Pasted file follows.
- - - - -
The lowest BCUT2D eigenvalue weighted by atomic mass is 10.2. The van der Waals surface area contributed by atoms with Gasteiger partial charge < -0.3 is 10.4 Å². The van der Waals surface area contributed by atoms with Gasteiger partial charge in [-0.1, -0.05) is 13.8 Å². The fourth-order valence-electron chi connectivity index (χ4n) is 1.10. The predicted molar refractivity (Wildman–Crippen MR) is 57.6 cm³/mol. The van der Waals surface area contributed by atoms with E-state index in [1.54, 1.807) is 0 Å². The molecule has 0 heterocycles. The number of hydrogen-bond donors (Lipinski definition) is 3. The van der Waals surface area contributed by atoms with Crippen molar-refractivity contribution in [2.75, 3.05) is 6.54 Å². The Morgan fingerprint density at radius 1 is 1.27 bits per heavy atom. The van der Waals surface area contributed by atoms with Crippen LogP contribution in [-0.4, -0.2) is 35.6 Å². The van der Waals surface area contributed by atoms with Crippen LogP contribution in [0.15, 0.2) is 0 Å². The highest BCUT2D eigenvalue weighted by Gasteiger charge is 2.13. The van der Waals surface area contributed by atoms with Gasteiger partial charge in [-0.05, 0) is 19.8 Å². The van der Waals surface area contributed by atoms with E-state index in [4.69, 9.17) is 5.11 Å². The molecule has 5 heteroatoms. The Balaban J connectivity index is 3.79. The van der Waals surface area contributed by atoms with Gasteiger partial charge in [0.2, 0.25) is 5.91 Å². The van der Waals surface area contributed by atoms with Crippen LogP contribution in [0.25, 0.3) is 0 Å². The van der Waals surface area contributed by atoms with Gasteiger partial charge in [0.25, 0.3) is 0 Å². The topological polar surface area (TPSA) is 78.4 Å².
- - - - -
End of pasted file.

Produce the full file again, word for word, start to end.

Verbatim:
The lowest BCUT2D eigenvalue weighted by atomic mass is 10.2. The van der Waals surface area contributed by atoms with Gasteiger partial charge < -0.3 is 10.4 Å². The van der Waals surface area contributed by atoms with Gasteiger partial charge in [-0.1, -0.05) is 13.8 Å². The fourth-order valence-electron chi connectivity index (χ4n) is 1.10. The predicted molar refractivity (Wildman–Crippen MR) is 57.6 cm³/mol. The van der Waals surface area contributed by atoms with E-state index in [1.54, 1.807) is 0 Å². The molecule has 0 heterocycles. The number of hydrogen-bond donors (Lipinski definition) is 3. The van der Waals surface area contributed by atoms with Crippen molar-refractivity contribution in [2.75, 3.05) is 6.54 Å². The Morgan fingerprint density at radius 1 is 1.27 bits per heavy atom. The van der Waals surface area contributed by atoms with Crippen LogP contribution in [-0.4, -0.2) is 35.6 Å². The van der Waals surface area contributed by atoms with Crippen LogP contribution in [0.15, 0.2) is 0 Å². The highest BCUT2D eigenvalue weighted by Gasteiger charge is 2.13. The van der Waals surface area contributed by atoms with Gasteiger partial charge in [-0.05, 0) is 19.8 Å². The van der Waals surface area contributed by atoms with E-state index in [4.69, 9.17) is 5.11 Å². The molecule has 5 heteroatoms. The Balaban J connectivity index is 3.79. The van der Waals surface area contributed by atoms with Gasteiger partial charge in [0.2, 0.25) is 5.91 Å². The van der Waals surface area contributed by atoms with Crippen LogP contribution in [0.25, 0.3) is 0 Å². The van der Waals surface area contributed by atoms with Gasteiger partial charge in [0.25, 0.3) is 0 Å². The topological polar surface area (TPSA) is 78.4 Å².